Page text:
San Mateo County is blessed with so many scenic places to run, walk and bike including the Bay Trail, Shoreline Park, Sawyer Creek Trail, the Coast Trail and now Devil’s Slide Park. All faced bumps in the road and financial hurdles before they were built but none faced the challenges of Devil’s Slide, which almost didn’t happen.
The new park is actually the former section of Highway 1 which was often closed because of slides, and accidents. It is now a 1.3-mile paved walk and bike path with spectacular views of the ocean on one side and the cliffs on the other. It’s a great erosion geology lesson as explained in a sign post at the entrance. “The weathered rock face to the south is the granite rock of Montara Mountain, the same rock found in the Sierra Nevada range. In contrast, the rough layers of sedimentary rock at the north end were once the ocean floor. Not quite as old as the Montara mountain rock, these layers of shale and sand stone have been thrust up and folded, over millions of years, by forces deep within the earth. The landslides occur where the sedimentary rock has been thrust over the granite rock causing broken, weakened ground.”
The section of Highway 1 south of Pacific known as Devil’s Slide was scenic but treacherous. It was featured in a key scene of the 1960 thriller “Portrait in Black” with Lana Turner and Anthony Quinn. Turner and Quinn portrayed doomed lovers who deliberately pushed a car, containing the body of a murdered man, over the edge of the cliff. Real live accidents and road closures led Caltrans to recommend an inland bypass and the burial of Devil’s Slide. In 1972, the San Mateo County Board of Supervisors approved the bypass, but the Sierra Club and other groups filed a lawsuit which halted the project. They proposed other options including a tunnel instead.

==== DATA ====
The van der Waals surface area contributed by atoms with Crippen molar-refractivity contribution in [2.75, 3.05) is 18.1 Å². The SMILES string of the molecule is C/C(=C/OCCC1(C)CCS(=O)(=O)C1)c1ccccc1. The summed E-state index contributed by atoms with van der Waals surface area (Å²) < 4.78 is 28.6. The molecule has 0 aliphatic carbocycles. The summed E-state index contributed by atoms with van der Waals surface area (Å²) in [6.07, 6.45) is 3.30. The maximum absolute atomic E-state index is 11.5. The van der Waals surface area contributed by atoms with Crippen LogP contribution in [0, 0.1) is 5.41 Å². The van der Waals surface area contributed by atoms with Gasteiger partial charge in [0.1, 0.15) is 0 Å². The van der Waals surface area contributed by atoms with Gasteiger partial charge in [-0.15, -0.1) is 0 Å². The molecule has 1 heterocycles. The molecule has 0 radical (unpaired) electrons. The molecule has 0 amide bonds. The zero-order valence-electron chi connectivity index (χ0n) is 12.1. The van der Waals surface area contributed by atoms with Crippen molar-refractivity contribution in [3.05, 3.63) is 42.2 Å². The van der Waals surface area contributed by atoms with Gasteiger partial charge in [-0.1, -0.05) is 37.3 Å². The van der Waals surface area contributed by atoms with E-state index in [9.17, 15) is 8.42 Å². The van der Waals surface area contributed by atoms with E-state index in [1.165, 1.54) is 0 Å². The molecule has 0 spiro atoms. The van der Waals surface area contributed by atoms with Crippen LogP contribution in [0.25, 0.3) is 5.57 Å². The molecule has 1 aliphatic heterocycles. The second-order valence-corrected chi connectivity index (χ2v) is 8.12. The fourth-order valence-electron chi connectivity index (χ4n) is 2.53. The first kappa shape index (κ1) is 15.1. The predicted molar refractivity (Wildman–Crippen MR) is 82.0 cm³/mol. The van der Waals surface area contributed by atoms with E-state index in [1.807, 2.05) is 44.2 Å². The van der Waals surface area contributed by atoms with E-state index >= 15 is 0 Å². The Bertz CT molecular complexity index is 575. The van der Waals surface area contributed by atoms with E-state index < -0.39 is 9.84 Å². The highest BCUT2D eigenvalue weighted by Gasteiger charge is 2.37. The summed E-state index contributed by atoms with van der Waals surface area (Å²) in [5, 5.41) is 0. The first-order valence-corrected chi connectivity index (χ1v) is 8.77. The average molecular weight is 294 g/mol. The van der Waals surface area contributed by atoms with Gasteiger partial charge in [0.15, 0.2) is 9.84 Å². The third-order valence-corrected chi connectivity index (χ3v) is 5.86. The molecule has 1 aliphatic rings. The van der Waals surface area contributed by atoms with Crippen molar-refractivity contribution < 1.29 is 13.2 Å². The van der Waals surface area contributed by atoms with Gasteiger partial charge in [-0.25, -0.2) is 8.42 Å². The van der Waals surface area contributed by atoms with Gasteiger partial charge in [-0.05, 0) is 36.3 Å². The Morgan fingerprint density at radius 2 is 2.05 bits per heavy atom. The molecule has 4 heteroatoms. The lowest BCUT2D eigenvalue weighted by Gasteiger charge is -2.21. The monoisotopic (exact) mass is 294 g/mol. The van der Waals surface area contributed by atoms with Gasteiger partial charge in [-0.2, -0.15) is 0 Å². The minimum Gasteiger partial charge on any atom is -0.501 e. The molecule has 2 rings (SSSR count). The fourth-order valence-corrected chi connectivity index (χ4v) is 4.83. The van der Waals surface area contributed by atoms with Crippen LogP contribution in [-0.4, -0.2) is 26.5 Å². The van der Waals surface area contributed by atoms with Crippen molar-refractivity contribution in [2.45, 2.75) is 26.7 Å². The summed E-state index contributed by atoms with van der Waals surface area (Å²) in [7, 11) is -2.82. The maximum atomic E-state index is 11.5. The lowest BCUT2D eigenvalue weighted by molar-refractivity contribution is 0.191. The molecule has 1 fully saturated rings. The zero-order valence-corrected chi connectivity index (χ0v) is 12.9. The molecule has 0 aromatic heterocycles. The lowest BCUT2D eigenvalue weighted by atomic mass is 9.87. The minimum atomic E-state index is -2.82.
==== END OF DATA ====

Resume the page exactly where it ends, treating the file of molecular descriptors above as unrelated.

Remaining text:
The problem was that Caltrans said those other options were not possible. Coastside residents and other environmentalists protested that a bypass through Montara Mountain would destroy spectacular scenic open space. Caltrans would not budge.
Opponents of the bypass, including Olive Mayer, Lennie Roberts, Chris Thollaug and many others approached their representative on the San Mateo County Board of Supervisors, former assemblyman Ted Lempert and asked for help. In 1995, Devil’s Slide was closed for months during severe winter storms. Pressure mounted for a solution. Lempert and his staff researched the issue and gathered a number of independent experts who concluded a tunnel was indeed possible. Lempert, with the support of fellow supervisor Ruben Barrales, brought this to his board colleagues. But the tunnel idea was voted down 3-2 (Mike Nevin, Mary Griffin and Tom Huening were the three supervisors who opposed it).
Opponents wouldn’t give up and decided to get a measure on the ballot — Measure T. Yellow Tunnel T-shirts were seen throughout the county but mostly on the coast. The grassroots effort was successful and county voters overwhelming supported the tunnel rather than the bypass.
The rest is history. Congress came up with the funding, Caltrans finally agreed to build it. Then cyclists wanted a lane in the tunnel so they could stay on Highway 1. That didn’t work so it was decided to turn the old highway into a park for pedestrians and cyclists. If you haven’t visited, you are missing one of the best local sights. Caltrans did a great job on the tunnels and the county did a great job on the park.
While then-supervisor Tom Huening may have been wrong about the tunnel, he and his staff were instrumental in making Sawyer Creek Trail what it is today. One of the first benches on the southern entrance bears his name.
According to Oscar Lopez-Guerra, there was a third woman who broke the men only rule at the San Mateo Rotary Club. That was Linda Poulton, office manager of Lease Mobile.
Sue Lempert is the former mayor of San Mateo. Her column runs every Monday. She can be reached at firstname.lastname@example.org.